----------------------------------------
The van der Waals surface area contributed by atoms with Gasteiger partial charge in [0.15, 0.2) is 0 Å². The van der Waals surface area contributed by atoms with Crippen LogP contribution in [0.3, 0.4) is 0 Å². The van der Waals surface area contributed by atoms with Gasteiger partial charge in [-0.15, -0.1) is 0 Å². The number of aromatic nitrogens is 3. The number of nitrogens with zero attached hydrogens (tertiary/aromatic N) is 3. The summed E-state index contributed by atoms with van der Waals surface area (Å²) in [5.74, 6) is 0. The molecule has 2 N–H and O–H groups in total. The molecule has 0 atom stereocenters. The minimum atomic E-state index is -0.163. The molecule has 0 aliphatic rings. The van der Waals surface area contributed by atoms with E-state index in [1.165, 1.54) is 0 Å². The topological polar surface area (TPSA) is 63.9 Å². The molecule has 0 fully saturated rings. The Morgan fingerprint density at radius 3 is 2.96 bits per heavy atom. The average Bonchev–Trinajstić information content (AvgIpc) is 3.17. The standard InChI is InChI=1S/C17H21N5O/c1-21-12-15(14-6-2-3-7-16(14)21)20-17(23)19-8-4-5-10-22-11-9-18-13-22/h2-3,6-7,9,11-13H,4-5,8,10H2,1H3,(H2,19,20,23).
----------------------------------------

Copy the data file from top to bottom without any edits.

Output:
The van der Waals surface area contributed by atoms with Gasteiger partial charge in [0.15, 0.2) is 0 Å². The van der Waals surface area contributed by atoms with Crippen LogP contribution in [0.3, 0.4) is 0 Å². The van der Waals surface area contributed by atoms with Gasteiger partial charge in [-0.15, -0.1) is 0 Å². The number of aromatic nitrogens is 3. The number of nitrogens with zero attached hydrogens (tertiary/aromatic N) is 3. The summed E-state index contributed by atoms with van der Waals surface area (Å²) in [5.74, 6) is 0. The molecule has 2 N–H and O–H groups in total. The molecule has 0 atom stereocenters. The minimum atomic E-state index is -0.163. The molecule has 0 aliphatic rings. The van der Waals surface area contributed by atoms with E-state index in [1.165, 1.54) is 0 Å². The topological polar surface area (TPSA) is 63.9 Å². The molecule has 0 fully saturated rings. The Morgan fingerprint density at radius 3 is 2.96 bits per heavy atom. The average Bonchev–Trinajstić information content (AvgIpc) is 3.17. The standard InChI is InChI=1S/C17H21N5O/c1-21-12-15(14-6-2-3-7-16(14)21)20-17(23)19-8-4-5-10-22-11-9-18-13-22/h2-3,6-7,9,11-13H,4-5,8,10H2,1H3,(H2,19,20,23).